Rotaviruses infect the lining of the intestine and cause diarrhoea, especially in children.

Rotavirus particles are approximately 75nm in diameter. They have icosahedral symmetry and particles possess two concentric protein shells, or capsids. The term "rota", meaning wheel, is derived from the appearance of the complete double-capsid particle when viewed by negative staining in a position where the 5-fold axis of symmetry is acentric. Apparent spoke-like components are then visible on one side of the virus particle.

A double-capsid particle is shown on the left, and the single (inner) capsid on its right.



The arrangement of capsomers on the inner capsid gives the appearance of a lattice - 5 capsomers surround a space at each apex (5-fold axis)

The inner capsid

A drawing depicts the apparent arrangement of capsomers on the inner capsid, and is shown side-by-side with a colourised EM image. Lines denote the 5-fold axes of symmetry.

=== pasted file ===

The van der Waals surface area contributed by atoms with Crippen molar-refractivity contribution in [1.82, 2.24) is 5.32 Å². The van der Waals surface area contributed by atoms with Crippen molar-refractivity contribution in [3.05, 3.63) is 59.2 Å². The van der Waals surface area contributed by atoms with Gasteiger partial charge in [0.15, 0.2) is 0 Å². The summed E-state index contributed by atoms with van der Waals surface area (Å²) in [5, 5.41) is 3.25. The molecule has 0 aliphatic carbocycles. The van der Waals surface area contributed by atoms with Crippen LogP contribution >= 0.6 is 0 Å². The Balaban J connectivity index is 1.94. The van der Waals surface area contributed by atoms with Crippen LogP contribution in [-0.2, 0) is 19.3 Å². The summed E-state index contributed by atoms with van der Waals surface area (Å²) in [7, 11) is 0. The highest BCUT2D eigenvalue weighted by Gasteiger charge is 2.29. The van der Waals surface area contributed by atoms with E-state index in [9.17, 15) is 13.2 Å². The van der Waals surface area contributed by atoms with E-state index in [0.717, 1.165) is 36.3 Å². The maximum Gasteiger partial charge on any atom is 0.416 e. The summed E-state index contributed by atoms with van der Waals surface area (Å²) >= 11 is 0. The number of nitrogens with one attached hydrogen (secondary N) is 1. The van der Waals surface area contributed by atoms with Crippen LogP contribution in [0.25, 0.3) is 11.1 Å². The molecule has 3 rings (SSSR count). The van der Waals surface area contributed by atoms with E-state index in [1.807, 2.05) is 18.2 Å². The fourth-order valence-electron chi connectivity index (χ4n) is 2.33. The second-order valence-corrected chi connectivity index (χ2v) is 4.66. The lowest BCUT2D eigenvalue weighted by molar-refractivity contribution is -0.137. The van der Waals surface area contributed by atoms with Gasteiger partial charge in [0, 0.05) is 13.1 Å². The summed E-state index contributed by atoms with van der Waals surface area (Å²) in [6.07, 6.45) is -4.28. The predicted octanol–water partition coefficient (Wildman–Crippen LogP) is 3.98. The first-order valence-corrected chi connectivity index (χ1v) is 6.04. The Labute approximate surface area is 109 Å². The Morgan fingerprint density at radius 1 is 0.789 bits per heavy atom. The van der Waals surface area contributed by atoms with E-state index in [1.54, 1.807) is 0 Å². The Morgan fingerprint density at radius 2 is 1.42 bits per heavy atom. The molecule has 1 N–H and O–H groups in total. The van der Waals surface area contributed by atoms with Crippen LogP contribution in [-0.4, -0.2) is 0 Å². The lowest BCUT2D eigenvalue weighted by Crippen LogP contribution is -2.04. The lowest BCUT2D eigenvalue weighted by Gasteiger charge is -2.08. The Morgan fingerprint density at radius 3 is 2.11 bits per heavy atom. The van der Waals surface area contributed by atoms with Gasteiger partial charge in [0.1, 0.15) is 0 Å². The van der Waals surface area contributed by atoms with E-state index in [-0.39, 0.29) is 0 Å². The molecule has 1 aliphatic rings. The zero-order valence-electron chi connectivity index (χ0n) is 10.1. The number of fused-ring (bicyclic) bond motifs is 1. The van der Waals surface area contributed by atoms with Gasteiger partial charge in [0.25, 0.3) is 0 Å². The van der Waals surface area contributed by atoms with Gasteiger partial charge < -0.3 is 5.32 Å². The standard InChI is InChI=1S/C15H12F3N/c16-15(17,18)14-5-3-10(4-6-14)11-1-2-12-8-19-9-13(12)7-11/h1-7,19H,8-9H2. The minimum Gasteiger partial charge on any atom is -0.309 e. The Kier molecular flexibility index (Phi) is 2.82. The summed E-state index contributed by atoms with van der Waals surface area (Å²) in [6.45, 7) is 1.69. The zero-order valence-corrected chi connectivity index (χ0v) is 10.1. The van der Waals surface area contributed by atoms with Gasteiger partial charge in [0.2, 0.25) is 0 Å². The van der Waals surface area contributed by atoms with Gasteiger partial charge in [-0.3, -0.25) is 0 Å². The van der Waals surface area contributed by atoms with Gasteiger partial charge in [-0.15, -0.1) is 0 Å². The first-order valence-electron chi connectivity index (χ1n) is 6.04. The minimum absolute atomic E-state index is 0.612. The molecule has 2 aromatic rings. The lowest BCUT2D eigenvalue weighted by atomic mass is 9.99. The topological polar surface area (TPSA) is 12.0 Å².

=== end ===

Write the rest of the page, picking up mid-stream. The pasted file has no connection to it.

The outer capsid

The outer capsid is positioned upon the virion in such a way that the capsomeres of each capsid layer co-incide.




© Copyright Dr Linda M Stannard, 1995

This page was written by Dr Linda Stannard, on behalf of the Division of Medical Virology, UCT.

In Memory of Dr Linda Stannard, 10 May 1942 - 17 October 2016

For re-use of and queries about Dr Stannard's images, please contact Dr Stephen Korsman at

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Key Resource Award